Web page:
Updated Friday, December 14, 2012 at 06:35 AM
A longtime Orange County, Calif., judge who said that a rape victim “didn’t put up a fight” and that her sexual assault was only “technical” has been admonished by a state agency that said his remarks seemed outdated, insensitive and possibly biased.
The Commission on Judicial Performance said Superior Court Judge Derek Johnson’s comments breached judicial ethics.
At a sentencing in 2008, Johnson denied a prosecutor’s call to impose a 16-year prison term on Metin Gurel, who had been convicted of rape, forcible oral copulation, domestic battery, stalking and making threats against his former live-in girlfriend.
Johnson instead imposed a six-year sentence.
Gurel had threatened to mutilate the face and genitals of the former girlfriend with a heated screwdriver, beat her with a metal baton and made other violent threats before attacking her.
Though the woman reported the criminal threats the next day, she did not report the rape until 17 days later.
Johnson, a former prosecutor in the Orange County district attorney’s sex-crimes unit, said during Gurel’s sentencing that he had seen violent cases on that unit in which women’s genitals were “shredded” by rape.
“I’m not a gynecologist, but I can tell you something,” the judge said, according to documents released Thursday.
“If someone doesn’t want to have sexual intercourse, the body shuts down. The body will not permit that to happen unless a lot of damage is inflicted, and we heard nothing about that in this case. That tells me that the victim in this case, although she wasn’t necessarily willing, she didn’t put up a fight.”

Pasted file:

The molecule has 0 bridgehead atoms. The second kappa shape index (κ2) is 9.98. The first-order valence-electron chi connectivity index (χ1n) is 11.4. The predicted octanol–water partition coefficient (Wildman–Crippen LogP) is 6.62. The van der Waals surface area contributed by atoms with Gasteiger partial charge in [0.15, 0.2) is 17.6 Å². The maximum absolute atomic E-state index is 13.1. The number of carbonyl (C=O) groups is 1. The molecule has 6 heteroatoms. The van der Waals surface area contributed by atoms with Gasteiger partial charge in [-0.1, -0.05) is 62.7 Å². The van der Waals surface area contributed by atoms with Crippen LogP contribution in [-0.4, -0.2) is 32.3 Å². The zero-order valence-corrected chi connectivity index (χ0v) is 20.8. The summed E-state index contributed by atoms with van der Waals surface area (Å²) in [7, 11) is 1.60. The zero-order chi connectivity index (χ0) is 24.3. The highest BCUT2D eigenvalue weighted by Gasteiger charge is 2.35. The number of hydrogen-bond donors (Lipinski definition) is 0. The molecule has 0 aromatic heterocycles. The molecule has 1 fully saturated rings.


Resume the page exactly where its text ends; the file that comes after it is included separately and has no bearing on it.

The judge, who has been on the Orange County Superior Court since 2000, also said the rape was “technical,” and not “a real, live criminal case.”
The California Commission on Judicial Performance said Johnson’s remarks flew in the face of California law, which does not require proof that a rape victim tried to resist an attack.
“In the commission’s view, the judge’s remarks reflected outdated, biased and insensitive views about sexual-assault victims who do not ‘put up a fight,’ ” the agency said Thursday.
Johnson remains on the bench. His attorney, Paul Meyer, would not comment Thursday.
The commission, which consists of judges, lawyers and members of the public, voted 10-0 that Johnson deserved a public admonishment.
The commission said it did not learn of the judge’s remarks until May 2012.
The OC Weekly published a story on the judge’s remarks in 2008.